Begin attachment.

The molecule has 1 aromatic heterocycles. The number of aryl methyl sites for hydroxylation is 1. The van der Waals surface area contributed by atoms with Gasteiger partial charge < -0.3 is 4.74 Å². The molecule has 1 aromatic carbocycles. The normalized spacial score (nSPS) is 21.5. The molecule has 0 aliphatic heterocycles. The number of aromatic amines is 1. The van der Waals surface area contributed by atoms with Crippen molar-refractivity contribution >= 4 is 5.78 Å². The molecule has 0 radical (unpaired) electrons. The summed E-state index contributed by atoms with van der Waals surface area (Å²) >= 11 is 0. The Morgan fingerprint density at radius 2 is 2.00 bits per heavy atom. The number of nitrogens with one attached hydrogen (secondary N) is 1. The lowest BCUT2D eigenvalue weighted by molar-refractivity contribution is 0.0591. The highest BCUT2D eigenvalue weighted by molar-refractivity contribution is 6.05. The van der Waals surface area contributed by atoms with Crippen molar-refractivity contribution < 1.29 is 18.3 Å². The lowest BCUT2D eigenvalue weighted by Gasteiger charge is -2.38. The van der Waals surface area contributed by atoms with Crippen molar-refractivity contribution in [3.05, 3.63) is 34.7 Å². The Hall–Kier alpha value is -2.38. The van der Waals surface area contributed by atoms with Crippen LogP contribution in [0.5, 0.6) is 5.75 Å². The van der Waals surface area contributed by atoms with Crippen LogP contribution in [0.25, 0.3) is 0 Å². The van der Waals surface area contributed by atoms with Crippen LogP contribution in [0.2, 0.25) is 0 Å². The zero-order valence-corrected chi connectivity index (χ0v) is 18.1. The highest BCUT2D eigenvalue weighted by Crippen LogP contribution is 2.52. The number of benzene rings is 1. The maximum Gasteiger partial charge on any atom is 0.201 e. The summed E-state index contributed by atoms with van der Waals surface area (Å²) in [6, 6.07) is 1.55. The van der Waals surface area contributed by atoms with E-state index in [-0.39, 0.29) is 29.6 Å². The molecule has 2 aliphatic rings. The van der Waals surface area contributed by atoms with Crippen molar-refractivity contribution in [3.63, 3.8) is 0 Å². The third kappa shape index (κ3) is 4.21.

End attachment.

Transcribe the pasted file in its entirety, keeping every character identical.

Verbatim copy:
The molecule has 1 aromatic heterocycles. The number of aryl methyl sites for hydroxylation is 1. The van der Waals surface area contributed by atoms with Gasteiger partial charge < -0.3 is 4.74 Å². The molecule has 1 aromatic carbocycles. The normalized spacial score (nSPS) is 21.5. The molecule has 0 aliphatic heterocycles. The number of aromatic amines is 1. The van der Waals surface area contributed by atoms with Crippen molar-refractivity contribution >= 4 is 5.78 Å². The molecule has 0 radical (unpaired) electrons. The summed E-state index contributed by atoms with van der Waals surface area (Å²) >= 11 is 0. The Morgan fingerprint density at radius 2 is 2.00 bits per heavy atom. The number of nitrogens with one attached hydrogen (secondary N) is 1. The lowest BCUT2D eigenvalue weighted by molar-refractivity contribution is 0.0591. The highest BCUT2D eigenvalue weighted by molar-refractivity contribution is 6.05. The van der Waals surface area contributed by atoms with Crippen molar-refractivity contribution < 1.29 is 18.3 Å². The lowest BCUT2D eigenvalue weighted by Gasteiger charge is -2.38. The van der Waals surface area contributed by atoms with Crippen molar-refractivity contribution in [3.05, 3.63) is 34.7 Å². The Hall–Kier alpha value is -2.38. The van der Waals surface area contributed by atoms with Crippen LogP contribution in [0.5, 0.6) is 5.75 Å². The van der Waals surface area contributed by atoms with Crippen LogP contribution in [0.25, 0.3) is 0 Å². The van der Waals surface area contributed by atoms with Crippen LogP contribution in [0.2, 0.25) is 0 Å². The zero-order valence-corrected chi connectivity index (χ0v) is 18.1. The highest BCUT2D eigenvalue weighted by Crippen LogP contribution is 2.52. The number of benzene rings is 1. The maximum Gasteiger partial charge on any atom is 0.201 e. The summed E-state index contributed by atoms with van der Waals surface area (Å²) in [6, 6.07) is 1.55. The van der Waals surface area contributed by atoms with E-state index in [-0.39, 0.29) is 29.6 Å². The molecule has 2 aliphatic rings. The van der Waals surface area contributed by atoms with Crippen molar-refractivity contribution in [3.63, 3.8) is 0 Å². The third kappa shape index (κ3) is 4.21.